Skip to main content

A HANDFUL OF ASH




               Clad in dirty torn knickers
               And reeking of cheap liquors,
               The man in charge of the pyre
               Let loose on me his drunken ire.
              
              “Where wast thou all these days?
              So busy couldn’t reach even for the blaze?
              And now that he is merely ashes,
              What good are your wet lashes?”
              
              As the wind blew up the dust,
              The undertaker spat out in disgust,
              “His sons were at each other’s throats,
              To decide who would pay my efforts.

             The daughters were splitting the spoils,
             Without a look at father’s mortal coils.
             And the village folk’s concern very simple-
            - Dispose the carcass and re-open the temple.”

             Seeing my eyes moist, he softened in a flash,
             Handed me gently a fistful of the hot ash;
             Muttered softly, “I know not who you are,
             But you deserve this for you have come afar”

             At this I started sobbing loudly;
             How to explain to this man, so kindly,
             That the ashes he thrust in my palms,
             Were his who comforted me in his arms.
         
            That he was the only human among the beasts,
            Respected me though I was from the streets.                


          








               

              

Popular posts from this blog

THE LOCKED ROOM

Govindan was facing the problem of plenty.
A very large ancestral house.
Relations of all hues- in dozens-living as a disjointed joint family, of which he was supposedly the head.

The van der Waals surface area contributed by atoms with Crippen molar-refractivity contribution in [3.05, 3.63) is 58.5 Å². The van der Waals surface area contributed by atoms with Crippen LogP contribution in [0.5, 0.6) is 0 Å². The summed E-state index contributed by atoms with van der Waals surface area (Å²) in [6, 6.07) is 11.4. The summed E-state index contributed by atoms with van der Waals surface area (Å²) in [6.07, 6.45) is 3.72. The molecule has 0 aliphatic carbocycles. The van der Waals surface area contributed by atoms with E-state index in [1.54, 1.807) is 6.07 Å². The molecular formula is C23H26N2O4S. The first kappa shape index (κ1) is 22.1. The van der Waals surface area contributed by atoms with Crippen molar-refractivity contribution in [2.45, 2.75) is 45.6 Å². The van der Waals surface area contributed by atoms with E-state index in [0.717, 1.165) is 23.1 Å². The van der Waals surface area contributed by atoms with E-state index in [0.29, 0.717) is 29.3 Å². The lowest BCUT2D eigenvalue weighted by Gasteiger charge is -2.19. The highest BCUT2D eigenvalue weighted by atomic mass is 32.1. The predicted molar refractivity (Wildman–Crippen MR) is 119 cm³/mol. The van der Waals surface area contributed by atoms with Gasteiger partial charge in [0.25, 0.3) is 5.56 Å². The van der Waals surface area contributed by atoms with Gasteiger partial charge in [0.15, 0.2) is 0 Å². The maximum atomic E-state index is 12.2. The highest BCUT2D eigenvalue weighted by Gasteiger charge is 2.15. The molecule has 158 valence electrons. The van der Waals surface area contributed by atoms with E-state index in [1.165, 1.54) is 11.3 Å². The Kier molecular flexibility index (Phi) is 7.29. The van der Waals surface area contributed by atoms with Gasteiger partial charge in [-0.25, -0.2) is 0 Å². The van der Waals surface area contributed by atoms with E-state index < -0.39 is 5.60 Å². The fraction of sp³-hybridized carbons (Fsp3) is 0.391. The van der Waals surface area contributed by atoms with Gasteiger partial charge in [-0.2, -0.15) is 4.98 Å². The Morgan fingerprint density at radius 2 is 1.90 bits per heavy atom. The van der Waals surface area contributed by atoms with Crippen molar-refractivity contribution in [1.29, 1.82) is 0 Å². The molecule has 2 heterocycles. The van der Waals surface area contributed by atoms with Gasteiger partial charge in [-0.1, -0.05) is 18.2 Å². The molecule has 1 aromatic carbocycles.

Huge quantity of valuables, including cash and jewellery-which he found hard to safe guard from the greedy cockroaches calling themselves his relatives. Try as he might, he could not dislodge a single one among these detested people for fear of offending either a brother, a sister, mother or his wife.
He tried hiding the stash at different places in his ancient thirty-two roomed bungalow and changing places every few days… but was shit scared that someone or other would find out.
Thus, among plenty of other things, he had plenty of angst also.
One day, Govindan got a flashy idea after watching a Malayalam movie about a haunted room in a large house like his.

(UN)GAINFUL RAIN

Ah! It’s started to beautifully rain, So it’s time for me to feign, An infection, cold or any pain, A day off, with sympathy to gain.
But alas! spousey says, ‘Off to work! You lazy, cunning little jerk, Calling in sick to watch buxom ladies twerk, Watching your lusty channels, with a daylong smirk.’
But when she says, ‘If you still be insisting, I will rope you in for housekeeping,' I look out, sigh, ‘The rain, it seems, has stopped, My leave plan for today is hence dropped.’





THE PAINTED VASE

Returning home from work that day, the first thing that grabbed my attention was the painted vase sitting prettily on a side table in the hall.
“Mynah!” shouted I, addressing my eleven year old daughter, “How did this come here?”
“Som bought it for me,” said she, quite simply, leaving me dumbfounded.
“Som!”
“But you hate him!” I said, referring to my new boyfriend whom she detested.
Som had come into my life recently, two years after Mynah’s dad died in a freak accident. He was only 40 then- I was 38.
Mynah shrugged and said, “But he likes me, it appears. That’s why he got it when I told him you refused to get it for me.”
I was left still wondering at the turn of events as her tantrums on seeing him were still fresh in my memory.
Two days later, Som came home during the weekend. He too merely shrugged when I complimented him on winning over Mynah. “Girls like things. You can keep them happy by indulging in these simple things.”
I really hope it stays that way, I thought, hoping to marry Som …